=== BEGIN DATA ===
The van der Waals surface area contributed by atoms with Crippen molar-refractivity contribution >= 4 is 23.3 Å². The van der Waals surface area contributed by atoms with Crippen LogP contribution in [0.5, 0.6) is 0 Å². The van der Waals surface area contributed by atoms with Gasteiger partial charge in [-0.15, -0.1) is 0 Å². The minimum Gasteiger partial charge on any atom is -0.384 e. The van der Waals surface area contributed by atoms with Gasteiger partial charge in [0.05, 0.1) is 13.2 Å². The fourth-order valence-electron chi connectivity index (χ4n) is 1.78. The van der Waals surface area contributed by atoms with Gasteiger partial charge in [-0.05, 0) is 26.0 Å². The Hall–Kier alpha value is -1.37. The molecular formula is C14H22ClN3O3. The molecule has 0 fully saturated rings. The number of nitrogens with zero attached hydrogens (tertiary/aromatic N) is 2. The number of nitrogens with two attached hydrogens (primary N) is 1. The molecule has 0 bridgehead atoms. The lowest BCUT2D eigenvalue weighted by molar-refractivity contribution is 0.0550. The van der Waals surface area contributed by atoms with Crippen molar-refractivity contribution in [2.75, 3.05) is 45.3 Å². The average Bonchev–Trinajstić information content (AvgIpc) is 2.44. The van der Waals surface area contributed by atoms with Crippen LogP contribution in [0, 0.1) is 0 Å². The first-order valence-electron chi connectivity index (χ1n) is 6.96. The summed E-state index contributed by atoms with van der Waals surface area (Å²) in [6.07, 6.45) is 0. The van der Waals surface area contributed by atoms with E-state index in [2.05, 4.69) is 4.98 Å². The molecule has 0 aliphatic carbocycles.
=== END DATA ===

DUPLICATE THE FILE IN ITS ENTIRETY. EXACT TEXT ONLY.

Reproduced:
The van der Waals surface area contributed by atoms with Crippen molar-refractivity contribution >= 4 is 23.3 Å². The van der Waals surface area contributed by atoms with Crippen LogP contribution in [0.5, 0.6) is 0 Å². The van der Waals surface area contributed by atoms with Gasteiger partial charge in [-0.15, -0.1) is 0 Å². The minimum Gasteiger partial charge on any atom is -0.384 e. The van der Waals surface area contributed by atoms with Gasteiger partial charge in [0.05, 0.1) is 13.2 Å². The fourth-order valence-electron chi connectivity index (χ4n) is 1.78. The van der Waals surface area contributed by atoms with Gasteiger partial charge in [-0.05, 0) is 26.0 Å². The Hall–Kier alpha value is -1.37. The molecular formula is C14H22ClN3O3. The molecule has 0 fully saturated rings. The number of nitrogens with zero attached hydrogens (tertiary/aromatic N) is 2. The number of nitrogens with two attached hydrogens (primary N) is 1. The molecule has 0 bridgehead atoms. The lowest BCUT2D eigenvalue weighted by molar-refractivity contribution is 0.0550. The van der Waals surface area contributed by atoms with Crippen molar-refractivity contribution in [2.75, 3.05) is 45.3 Å². The average Bonchev–Trinajstić information content (AvgIpc) is 2.44. The van der Waals surface area contributed by atoms with Crippen LogP contribution in [0, 0.1) is 0 Å². The first-order valence-electron chi connectivity index (χ1n) is 6.96. The summed E-state index contributed by atoms with van der Waals surface area (Å²) in [6.07, 6.45) is 0. The van der Waals surface area contributed by atoms with E-state index in [2.05, 4.69) is 4.98 Å². The molecule has 0 aliphatic carbocycles.